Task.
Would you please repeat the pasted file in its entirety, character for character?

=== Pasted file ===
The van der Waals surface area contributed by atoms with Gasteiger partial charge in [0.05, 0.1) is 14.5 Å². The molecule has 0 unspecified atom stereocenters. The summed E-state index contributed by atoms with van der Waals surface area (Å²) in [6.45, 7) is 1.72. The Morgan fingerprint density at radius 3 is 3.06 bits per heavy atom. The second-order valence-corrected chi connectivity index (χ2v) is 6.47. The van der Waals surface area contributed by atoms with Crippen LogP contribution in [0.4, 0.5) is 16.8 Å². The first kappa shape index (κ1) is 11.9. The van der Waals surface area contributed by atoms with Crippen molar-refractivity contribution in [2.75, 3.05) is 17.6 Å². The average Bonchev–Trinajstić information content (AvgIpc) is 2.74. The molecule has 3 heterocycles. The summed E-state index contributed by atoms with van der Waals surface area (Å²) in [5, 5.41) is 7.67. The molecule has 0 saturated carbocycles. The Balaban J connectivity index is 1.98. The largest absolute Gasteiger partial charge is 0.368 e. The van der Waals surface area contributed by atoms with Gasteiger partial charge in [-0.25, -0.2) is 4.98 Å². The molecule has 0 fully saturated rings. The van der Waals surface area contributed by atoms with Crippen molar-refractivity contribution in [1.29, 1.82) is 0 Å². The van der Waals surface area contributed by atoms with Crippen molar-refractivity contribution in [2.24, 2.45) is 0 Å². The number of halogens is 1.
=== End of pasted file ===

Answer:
The van der Waals surface area contributed by atoms with Gasteiger partial charge in [0.05, 0.1) is 14.5 Å². The molecule has 0 unspecified atom stereocenters. The summed E-state index contributed by atoms with van der Waals surface area (Å²) in [6.45, 7) is 1.72. The Morgan fingerprint density at radius 3 is 3.06 bits per heavy atom. The second-order valence-corrected chi connectivity index (χ2v) is 6.47. The van der Waals surface area contributed by atoms with Crippen LogP contribution in [0.4, 0.5) is 16.8 Å². The first kappa shape index (κ1) is 11.9. The van der Waals surface area contributed by atoms with Crippen molar-refractivity contribution in [2.75, 3.05) is 17.6 Å². The average Bonchev–Trinajstić information content (AvgIpc) is 2.74. The molecule has 3 heterocycles. The summed E-state index contributed by atoms with van der Waals surface area (Å²) in [5, 5.41) is 7.67. The molecule has 0 saturated carbocycles. The Balaban J connectivity index is 1.98. The largest absolute Gasteiger partial charge is 0.368 e. The van der Waals surface area contributed by atoms with Gasteiger partial charge in [-0.25, -0.2) is 4.98 Å². The molecule has 0 fully saturated rings. The van der Waals surface area contributed by atoms with Crippen molar-refractivity contribution in [1.29, 1.82) is 0 Å². The van der Waals surface area contributed by atoms with Crippen molar-refractivity contribution in [2.24, 2.45) is 0 Å². The number of halogens is 1.